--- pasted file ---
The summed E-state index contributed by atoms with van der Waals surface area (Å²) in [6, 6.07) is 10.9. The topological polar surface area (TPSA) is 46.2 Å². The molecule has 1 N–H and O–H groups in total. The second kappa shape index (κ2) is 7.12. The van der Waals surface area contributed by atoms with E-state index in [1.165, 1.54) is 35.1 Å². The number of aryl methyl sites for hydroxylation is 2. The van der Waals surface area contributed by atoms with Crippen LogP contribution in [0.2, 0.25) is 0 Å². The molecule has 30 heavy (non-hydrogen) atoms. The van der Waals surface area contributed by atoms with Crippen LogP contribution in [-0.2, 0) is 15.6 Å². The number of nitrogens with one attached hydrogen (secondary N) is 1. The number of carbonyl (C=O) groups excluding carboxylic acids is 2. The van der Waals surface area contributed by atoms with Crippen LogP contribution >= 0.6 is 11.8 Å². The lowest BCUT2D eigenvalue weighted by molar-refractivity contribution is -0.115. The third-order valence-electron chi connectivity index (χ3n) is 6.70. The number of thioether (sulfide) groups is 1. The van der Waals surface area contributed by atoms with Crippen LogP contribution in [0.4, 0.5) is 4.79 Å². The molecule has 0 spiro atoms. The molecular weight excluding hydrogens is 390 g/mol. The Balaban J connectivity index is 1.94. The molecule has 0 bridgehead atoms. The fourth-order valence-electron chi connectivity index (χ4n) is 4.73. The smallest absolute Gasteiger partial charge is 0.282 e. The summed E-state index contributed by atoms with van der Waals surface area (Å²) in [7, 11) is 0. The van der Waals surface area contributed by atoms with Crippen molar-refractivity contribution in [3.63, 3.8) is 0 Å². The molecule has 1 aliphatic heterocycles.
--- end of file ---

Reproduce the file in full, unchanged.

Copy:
The summed E-state index contributed by atoms with van der Waals surface area (Å²) in [6, 6.07) is 10.9. The topological polar surface area (TPSA) is 46.2 Å². The molecule has 1 N–H and O–H groups in total. The second kappa shape index (κ2) is 7.12. The van der Waals surface area contributed by atoms with E-state index in [1.165, 1.54) is 35.1 Å². The number of aryl methyl sites for hydroxylation is 2. The van der Waals surface area contributed by atoms with Crippen LogP contribution in [0.2, 0.25) is 0 Å². The molecule has 30 heavy (non-hydrogen) atoms. The van der Waals surface area contributed by atoms with Crippen LogP contribution in [-0.2, 0) is 15.6 Å². The number of nitrogens with one attached hydrogen (secondary N) is 1. The number of carbonyl (C=O) groups excluding carboxylic acids is 2. The van der Waals surface area contributed by atoms with Crippen LogP contribution >= 0.6 is 11.8 Å². The lowest BCUT2D eigenvalue weighted by molar-refractivity contribution is -0.115. The third-order valence-electron chi connectivity index (χ3n) is 6.70. The number of thioether (sulfide) groups is 1. The van der Waals surface area contributed by atoms with Crippen LogP contribution in [0.4, 0.5) is 4.79 Å². The molecule has 0 spiro atoms. The molecular weight excluding hydrogens is 390 g/mol. The Balaban J connectivity index is 1.94. The molecule has 0 bridgehead atoms. The fourth-order valence-electron chi connectivity index (χ4n) is 4.73. The smallest absolute Gasteiger partial charge is 0.282 e. The summed E-state index contributed by atoms with van der Waals surface area (Å²) in [7, 11) is 0. The van der Waals surface area contributed by atoms with Crippen molar-refractivity contribution in [3.63, 3.8) is 0 Å². The molecule has 1 aliphatic heterocycles.